### LOOKUP Function

The LOOKUP function returns the value in a row (or column) after finding a matching value in a column (or row).
XLOOKUP was added in Microsoft 365 to replace this function.
In fact before we try and understand this function we need to make a small modification to the tooltip. The Vector syntax for this function is the one used in 99% of cases, so lets assume that this is the only one that exists.
The other one was originally provided for backwards compatibility and is rarely seen or used. #### Return the Exact Match (unique values)

The table has to be sorted when you are looking for a unique exact match.
If there is more than one occurrence, the last occurrence is used.
The table has been sorted by Country and Sales into ascending order. #### Return the Exact Match (item does not exist)

The table has to be sorted when you are looking for a unique exact match.
When a value is not in the list, you might get #N/A or something unexpected.
When the item does not exist and the "lookup_value" is less than the smallest value in "lookup_vector" #N/A is returned.
The table has been sorted by Country into ascending order. #### Return the Exact Match (different size vectors)

When the "lookup_vector" and the "result_vector" are different sizes, you might get #N/A or something unexpected.
These three formulas have a "lookup_vector" with length 13 and a "result_vector" with length 2.
When using this function always make sure the vectors are exactly the same size. #### Return the Exact Match (case sensitive)

When using this function the table has to be sorted.
The table has been sorted by Country into ascending order.
The LOOKUP function is not case sensitive.
This formula must be entered as an Array Formula using (Ctrl + Shift + Enter).
The "0" passed to the MATCH function means that it will find the first value that matches the lookup value exactly. #### Return the Exact Match (first occurrence, sorted or not sorted)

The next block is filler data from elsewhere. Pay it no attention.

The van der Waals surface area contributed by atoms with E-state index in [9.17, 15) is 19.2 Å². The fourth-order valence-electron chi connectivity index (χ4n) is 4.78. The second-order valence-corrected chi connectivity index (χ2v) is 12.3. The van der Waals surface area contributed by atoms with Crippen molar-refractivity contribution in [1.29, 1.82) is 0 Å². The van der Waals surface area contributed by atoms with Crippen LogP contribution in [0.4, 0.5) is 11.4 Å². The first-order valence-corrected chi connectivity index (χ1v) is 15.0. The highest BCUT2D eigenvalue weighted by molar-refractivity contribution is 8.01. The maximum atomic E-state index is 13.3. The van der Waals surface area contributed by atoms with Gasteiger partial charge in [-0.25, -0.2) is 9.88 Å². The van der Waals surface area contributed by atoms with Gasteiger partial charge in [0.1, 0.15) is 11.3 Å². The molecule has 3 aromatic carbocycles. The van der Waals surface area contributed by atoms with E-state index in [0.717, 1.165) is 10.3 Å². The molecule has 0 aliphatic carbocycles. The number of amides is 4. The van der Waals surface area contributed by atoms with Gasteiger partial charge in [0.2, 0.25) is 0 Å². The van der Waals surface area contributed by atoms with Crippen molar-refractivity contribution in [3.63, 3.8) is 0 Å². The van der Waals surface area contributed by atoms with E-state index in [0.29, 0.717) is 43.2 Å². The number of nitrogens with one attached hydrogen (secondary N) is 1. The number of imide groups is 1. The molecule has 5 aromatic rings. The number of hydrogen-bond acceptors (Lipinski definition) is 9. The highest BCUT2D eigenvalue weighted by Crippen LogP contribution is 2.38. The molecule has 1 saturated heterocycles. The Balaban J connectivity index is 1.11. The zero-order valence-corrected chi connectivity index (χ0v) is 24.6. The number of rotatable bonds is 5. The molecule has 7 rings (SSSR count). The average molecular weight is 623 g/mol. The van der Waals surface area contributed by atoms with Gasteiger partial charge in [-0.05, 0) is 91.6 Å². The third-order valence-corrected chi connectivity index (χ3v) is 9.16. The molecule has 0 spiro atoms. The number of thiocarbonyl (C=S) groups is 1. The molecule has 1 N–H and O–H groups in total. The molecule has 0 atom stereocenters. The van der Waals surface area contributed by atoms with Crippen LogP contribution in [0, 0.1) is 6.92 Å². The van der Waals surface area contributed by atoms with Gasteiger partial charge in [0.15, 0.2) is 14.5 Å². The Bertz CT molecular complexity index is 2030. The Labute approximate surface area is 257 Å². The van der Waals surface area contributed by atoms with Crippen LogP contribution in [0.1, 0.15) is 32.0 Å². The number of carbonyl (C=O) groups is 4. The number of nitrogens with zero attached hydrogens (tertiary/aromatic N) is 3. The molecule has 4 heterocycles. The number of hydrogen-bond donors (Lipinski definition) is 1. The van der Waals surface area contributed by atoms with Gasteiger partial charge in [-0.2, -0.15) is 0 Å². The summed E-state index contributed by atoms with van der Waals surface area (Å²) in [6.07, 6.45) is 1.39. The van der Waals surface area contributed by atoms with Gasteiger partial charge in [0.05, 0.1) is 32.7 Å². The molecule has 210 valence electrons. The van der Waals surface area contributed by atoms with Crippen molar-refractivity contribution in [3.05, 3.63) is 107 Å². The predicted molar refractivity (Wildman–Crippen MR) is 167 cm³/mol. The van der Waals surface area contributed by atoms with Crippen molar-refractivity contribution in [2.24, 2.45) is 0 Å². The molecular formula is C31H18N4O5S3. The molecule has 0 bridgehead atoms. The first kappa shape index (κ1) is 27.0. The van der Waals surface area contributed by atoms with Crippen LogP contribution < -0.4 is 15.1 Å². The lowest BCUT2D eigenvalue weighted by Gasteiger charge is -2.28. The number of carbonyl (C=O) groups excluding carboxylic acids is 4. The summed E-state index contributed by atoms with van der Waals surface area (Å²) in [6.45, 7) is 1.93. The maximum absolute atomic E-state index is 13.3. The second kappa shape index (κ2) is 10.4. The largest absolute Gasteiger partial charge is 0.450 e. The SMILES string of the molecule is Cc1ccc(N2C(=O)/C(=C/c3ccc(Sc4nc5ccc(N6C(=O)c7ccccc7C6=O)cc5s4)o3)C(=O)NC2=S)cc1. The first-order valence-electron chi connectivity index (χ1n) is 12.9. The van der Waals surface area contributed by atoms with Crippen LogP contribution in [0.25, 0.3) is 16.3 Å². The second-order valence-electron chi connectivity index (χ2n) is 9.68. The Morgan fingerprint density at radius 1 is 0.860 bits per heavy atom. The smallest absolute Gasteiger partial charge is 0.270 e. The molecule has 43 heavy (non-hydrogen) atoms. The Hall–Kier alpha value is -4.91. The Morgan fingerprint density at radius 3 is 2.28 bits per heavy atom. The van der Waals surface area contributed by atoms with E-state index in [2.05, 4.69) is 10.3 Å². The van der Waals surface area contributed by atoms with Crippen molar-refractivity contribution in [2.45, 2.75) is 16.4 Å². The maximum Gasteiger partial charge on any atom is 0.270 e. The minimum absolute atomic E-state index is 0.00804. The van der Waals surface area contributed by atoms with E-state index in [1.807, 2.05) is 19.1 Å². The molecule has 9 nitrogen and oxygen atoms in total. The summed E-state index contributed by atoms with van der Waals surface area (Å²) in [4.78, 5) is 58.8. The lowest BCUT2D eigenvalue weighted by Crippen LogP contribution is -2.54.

When using this function the table has to be sorted.
The table has been sorted by Country into ascending order. #### Return the Exact Match (last occurrence, sorted)

When using this function the table has to be sorted.
The table has been sorted by Country and Sales into ascending order. #### Return the Exact Match (last occurrence, not sorted)

The LOOKUP function uses an array of cell values and its closest match logic to find the last match.
The array eventually contains either 1's or error values and because the "lookup_value" is 2 it will return the position of the last 1 in the array.
You could also use the MAX and SUMPRODUCT functions as an alternative to using the LOOKUP function. #### Return the Exact Match (with wildcard *)

An asterisk (*) matches any sequence of characters.

#### Return the Exact Match (with wildcard ?)

A question mark (?) matches any single character.

#### Return the Exact Match (multiple criteria)

When you want to return a value in the same row after finding matching values in 2 (or more) columns.
There are lots of different ways you can Lookup Multiple Criteria.

#### Return the Next Smallest

When using this function the table has to be sorted.
The table has been sorted by Sales into ascending order. #### Return the Next Largest

When using this function the table has to be sorted.
The table has been sorted by Sales into descending order.
The "-1" passed to the MATCH function means that it will find the smallest value that is greater than the lookup value. #### Array Form

To use this syntax your data must be sorted.